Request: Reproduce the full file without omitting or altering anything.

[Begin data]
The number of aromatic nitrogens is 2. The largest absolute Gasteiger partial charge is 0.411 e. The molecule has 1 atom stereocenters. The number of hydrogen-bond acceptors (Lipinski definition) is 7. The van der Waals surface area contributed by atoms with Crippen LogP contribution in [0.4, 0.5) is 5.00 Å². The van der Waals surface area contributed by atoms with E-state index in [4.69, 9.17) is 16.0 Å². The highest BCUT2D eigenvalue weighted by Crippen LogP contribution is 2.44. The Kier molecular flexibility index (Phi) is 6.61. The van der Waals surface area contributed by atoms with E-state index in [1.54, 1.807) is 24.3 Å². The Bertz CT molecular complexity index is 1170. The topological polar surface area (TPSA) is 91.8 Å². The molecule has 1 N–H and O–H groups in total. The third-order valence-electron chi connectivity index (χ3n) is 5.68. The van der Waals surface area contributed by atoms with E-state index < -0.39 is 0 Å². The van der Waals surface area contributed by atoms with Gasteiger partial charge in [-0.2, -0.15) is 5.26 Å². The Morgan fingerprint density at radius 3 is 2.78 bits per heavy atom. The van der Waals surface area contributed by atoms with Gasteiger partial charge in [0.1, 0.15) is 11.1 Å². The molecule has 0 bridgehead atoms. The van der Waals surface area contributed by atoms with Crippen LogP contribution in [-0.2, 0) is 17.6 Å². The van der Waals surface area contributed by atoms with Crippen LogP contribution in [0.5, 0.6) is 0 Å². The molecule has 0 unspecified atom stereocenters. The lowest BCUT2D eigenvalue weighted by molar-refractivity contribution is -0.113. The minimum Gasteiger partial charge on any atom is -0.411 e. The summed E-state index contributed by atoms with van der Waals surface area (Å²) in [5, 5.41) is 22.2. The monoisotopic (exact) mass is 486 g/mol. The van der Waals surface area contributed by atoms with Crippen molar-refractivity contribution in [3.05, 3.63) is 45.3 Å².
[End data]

The number of aromatic nitrogens is 2. The largest absolute Gasteiger partial charge is 0.411 e. The molecule has 1 atom stereocenters. The number of hydrogen-bond acceptors (Lipinski definition) is 7. The van der Waals surface area contributed by atoms with Crippen LogP contribution in [0.4, 0.5) is 5.00 Å². The van der Waals surface area contributed by atoms with E-state index in [4.69, 9.17) is 16.0 Å². The highest BCUT2D eigenvalue weighted by Crippen LogP contribution is 2.44. The Kier molecular flexibility index (Phi) is 6.61. The van der Waals surface area contributed by atoms with E-state index in [1.54, 1.807) is 24.3 Å². The Bertz CT molecular complexity index is 1170. The topological polar surface area (TPSA) is 91.8 Å². The molecule has 1 N–H and O–H groups in total. The third-order valence-electron chi connectivity index (χ3n) is 5.68. The van der Waals surface area contributed by atoms with E-state index < -0.39 is 0 Å². The van der Waals surface area contributed by atoms with Gasteiger partial charge in [-0.2, -0.15) is 5.26 Å². The Morgan fingerprint density at radius 3 is 2.78 bits per heavy atom. The van der Waals surface area contributed by atoms with Gasteiger partial charge in [0.1, 0.15) is 11.1 Å². The molecule has 0 bridgehead atoms. The van der Waals surface area contributed by atoms with Crippen LogP contribution in [-0.2, 0) is 17.6 Å². The van der Waals surface area contributed by atoms with Crippen LogP contribution in [0.5, 0.6) is 0 Å². The molecule has 0 unspecified atom stereocenters. The lowest BCUT2D eigenvalue weighted by molar-refractivity contribution is -0.113. The minimum Gasteiger partial charge on any atom is -0.411 e. The summed E-state index contributed by atoms with van der Waals surface area (Å²) in [5, 5.41) is 22.2. The monoisotopic (exact) mass is 486 g/mol. The van der Waals surface area contributed by atoms with Crippen molar-refractivity contribution in [3.05, 3.63) is 45.3 Å².